You can clearly see that the default result when calling GET on /api/blog returns our JSON result. Those of you with sharp eyes might have even noticed that we used the Accept header with application/xml to try forcing the server to return other media types like plain text and XML.

But that doesn’t work. Why?

Because we need to configure server formatters to format a response the way we want it.

Let’s see how to do that.

Return XML Response

A server does not explicitly specify where it formats a response to JSON. But we can override it by changing configuration options through the AddControllers() method options. By default, it can be found in the Program class and it looks like this:

builder.Services.AddControllers();

We can add the following options to enable the server to format the XML response when the client tries negotiating for it:

builder.Services.AddControllers(options =>
{
    options.RespectBrowserAcceptHeader = true;
}).AddXmlSerializerFormatters();

First things first, we must tell a server to respect the Accept header. After that, we just add the AddXmlSerializerFormatters() method to support XML formatters.

Now that we have our server configured let’s test the content negotiation once more:

<ArrayOfBlog xmlns:i="http://www.w3.org/2001/XMLSchema-instance" xmlns="http://schemas.datacontract.org/2004/07/ContentNegotiation.Models">
    <Blog>
        <BlogPosts>
            <BlogPost>
                <MetaDescription>Content negotiation is the process of selecting the best resource for a response when multiple resource representations are available.</MetaDescription>
                <Published>true</Published>
                <Title>Content Negotiation in Web API</Title>
            </BlogPost>
        </BlogPosts>
        <Description>C#, .NET and Web Development Tutorials</Description>
        <Name>Code Maze</Name>
    </Blog>
</ArrayOfBlog>

Let’s see what happens now if we fire the same request through Postman:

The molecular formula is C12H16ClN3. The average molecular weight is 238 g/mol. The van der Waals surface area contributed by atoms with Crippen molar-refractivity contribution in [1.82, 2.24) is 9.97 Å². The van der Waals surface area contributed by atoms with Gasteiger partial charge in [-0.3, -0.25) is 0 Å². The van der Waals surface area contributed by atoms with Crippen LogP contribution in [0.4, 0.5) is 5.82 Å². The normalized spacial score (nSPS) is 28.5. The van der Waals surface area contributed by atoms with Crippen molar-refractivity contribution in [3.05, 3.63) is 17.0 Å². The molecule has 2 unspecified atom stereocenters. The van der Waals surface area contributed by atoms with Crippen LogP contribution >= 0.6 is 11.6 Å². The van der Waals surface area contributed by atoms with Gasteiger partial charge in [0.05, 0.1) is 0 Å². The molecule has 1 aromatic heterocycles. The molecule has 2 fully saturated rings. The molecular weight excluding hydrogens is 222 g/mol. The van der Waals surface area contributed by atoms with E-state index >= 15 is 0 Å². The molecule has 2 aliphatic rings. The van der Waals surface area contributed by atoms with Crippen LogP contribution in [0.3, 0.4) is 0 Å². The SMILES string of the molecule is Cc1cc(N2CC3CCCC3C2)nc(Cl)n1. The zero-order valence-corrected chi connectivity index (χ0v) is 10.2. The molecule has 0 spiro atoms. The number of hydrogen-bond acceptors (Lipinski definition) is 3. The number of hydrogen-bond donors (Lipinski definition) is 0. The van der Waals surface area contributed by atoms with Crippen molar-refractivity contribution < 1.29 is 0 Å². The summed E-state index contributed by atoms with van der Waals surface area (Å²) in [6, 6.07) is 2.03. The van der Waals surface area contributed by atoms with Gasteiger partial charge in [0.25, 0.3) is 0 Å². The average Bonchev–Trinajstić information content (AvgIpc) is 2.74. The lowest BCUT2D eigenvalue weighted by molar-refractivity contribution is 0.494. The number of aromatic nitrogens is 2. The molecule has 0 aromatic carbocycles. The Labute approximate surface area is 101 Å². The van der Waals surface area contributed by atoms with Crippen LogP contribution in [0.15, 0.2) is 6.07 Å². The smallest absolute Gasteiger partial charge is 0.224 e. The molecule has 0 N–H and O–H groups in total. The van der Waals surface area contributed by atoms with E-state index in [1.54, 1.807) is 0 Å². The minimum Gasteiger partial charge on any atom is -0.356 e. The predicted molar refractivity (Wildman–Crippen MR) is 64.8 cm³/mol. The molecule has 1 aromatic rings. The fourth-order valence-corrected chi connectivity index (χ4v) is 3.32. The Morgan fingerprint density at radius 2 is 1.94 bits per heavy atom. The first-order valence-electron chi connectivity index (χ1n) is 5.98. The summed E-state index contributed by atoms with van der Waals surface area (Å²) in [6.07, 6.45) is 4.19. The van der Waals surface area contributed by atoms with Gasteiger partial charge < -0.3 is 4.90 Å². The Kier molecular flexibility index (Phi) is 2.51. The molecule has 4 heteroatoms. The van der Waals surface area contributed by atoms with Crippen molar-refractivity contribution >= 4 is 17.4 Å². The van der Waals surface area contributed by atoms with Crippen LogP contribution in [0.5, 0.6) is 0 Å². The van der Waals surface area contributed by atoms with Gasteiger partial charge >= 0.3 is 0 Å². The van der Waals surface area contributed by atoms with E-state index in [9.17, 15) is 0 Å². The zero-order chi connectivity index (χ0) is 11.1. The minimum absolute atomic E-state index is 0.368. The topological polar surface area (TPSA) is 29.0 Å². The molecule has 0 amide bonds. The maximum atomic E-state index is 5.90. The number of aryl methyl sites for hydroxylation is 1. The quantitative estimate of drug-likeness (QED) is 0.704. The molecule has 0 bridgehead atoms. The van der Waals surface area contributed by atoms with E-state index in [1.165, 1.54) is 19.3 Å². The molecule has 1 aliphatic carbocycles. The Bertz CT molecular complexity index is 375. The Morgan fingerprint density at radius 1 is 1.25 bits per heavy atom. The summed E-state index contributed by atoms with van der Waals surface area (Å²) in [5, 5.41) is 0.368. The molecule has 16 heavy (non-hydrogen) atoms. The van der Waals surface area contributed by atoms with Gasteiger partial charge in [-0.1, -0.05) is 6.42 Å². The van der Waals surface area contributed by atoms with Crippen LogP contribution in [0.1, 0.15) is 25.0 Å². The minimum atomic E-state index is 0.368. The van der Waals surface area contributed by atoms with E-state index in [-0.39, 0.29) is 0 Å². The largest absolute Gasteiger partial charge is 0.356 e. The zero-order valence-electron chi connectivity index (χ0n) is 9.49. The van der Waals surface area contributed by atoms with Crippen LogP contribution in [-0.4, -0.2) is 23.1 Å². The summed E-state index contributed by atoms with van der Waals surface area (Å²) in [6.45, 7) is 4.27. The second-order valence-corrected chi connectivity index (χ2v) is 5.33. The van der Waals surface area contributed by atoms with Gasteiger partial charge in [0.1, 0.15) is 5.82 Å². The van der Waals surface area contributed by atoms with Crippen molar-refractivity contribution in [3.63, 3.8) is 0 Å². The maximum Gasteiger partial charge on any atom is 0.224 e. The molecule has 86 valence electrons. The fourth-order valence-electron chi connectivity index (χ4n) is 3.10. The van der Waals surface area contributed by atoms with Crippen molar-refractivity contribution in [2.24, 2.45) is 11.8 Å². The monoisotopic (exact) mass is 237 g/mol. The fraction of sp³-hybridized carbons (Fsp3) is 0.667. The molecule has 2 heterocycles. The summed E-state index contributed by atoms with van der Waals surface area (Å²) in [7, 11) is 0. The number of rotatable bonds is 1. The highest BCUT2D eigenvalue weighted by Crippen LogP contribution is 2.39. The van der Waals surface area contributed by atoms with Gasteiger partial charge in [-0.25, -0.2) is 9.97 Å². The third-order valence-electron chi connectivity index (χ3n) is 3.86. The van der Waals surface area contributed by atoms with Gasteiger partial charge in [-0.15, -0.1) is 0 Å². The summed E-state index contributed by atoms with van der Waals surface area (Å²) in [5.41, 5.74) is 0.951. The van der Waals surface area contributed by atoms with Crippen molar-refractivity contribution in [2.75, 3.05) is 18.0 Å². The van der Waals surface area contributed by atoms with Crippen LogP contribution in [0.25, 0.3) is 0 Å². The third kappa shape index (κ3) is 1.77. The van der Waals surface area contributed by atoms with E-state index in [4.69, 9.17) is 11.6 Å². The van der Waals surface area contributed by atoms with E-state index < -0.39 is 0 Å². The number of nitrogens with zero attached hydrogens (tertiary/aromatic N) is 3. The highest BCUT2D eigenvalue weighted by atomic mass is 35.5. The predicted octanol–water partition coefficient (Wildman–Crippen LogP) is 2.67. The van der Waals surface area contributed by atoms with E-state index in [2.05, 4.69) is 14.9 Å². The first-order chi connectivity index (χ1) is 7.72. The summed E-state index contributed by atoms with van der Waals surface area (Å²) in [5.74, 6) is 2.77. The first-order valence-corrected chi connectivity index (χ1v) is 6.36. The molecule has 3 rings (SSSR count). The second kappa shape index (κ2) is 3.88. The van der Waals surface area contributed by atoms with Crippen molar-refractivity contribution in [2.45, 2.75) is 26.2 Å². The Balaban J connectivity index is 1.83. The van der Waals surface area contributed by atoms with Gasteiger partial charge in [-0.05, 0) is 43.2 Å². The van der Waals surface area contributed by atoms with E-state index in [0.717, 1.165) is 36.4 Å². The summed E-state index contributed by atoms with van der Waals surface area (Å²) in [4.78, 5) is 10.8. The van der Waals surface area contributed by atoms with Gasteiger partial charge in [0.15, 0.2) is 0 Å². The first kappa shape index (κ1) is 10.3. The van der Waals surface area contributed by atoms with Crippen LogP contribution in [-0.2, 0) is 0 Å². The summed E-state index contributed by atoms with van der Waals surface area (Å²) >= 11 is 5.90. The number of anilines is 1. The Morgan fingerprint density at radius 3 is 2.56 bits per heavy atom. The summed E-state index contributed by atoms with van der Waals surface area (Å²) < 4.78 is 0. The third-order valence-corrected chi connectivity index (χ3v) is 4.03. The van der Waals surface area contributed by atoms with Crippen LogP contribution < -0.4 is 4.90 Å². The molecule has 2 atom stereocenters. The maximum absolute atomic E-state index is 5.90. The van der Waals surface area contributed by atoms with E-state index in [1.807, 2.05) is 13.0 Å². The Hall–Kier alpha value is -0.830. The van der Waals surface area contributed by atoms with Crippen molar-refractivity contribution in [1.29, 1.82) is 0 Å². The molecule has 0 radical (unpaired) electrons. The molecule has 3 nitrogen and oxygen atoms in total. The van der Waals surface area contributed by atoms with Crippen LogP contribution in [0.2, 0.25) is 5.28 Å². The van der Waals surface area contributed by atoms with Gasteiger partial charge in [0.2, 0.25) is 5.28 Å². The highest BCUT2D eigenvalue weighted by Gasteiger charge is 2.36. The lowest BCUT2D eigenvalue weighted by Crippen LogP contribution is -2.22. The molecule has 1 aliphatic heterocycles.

postman xml request

There is our XML response, the response is no longer a default one. By changing the Accept header we can get differently formatted responses.

But what if despite all this flexibility a client requests a media type that a server doesn’t know how to format?

Restricting Media Types in Content Negotiation

Currently, the response will default to JSON if the media type is not recognized.

But we can restrict this behavior by adding one line to the configuration:

builder.Services.AddControllers(options =>
{
    options.RespectBrowserAcceptHeader = true;
    options.ReturnHttpNotAcceptable = true;
}).AddXmlSerializerFormatters();

We’ve added the ReturnHttpNotAcceptable = true option, which tells the server that if the client tries to negotiate for the media type the server doesn’t support, it should return the 406 Not Acceptable status code.

This will make your application more restrictive and force the API consumer to request only the types the server supports. The 406 status code is created for this purpose. You can find more details about that in our HTTP Reference article, or if you want to go even deeper you can check out the RFC2616.

Now, let’s try fetching the text/css media type using Postman to see what happens:

postman css request

And as expected, there is no response body, and all we get is a nice 406 Not Acceptable status code.

Custom Formatters in ASP.NET Core

Let’s imagine we are making a public REST API and it needs to support content negotiation for a type that is not “in the box”.

ASP.NET Core supports the creation of custom formatters. Their purpose is to give you the flexibility to create your own formatter for any media types you need to support.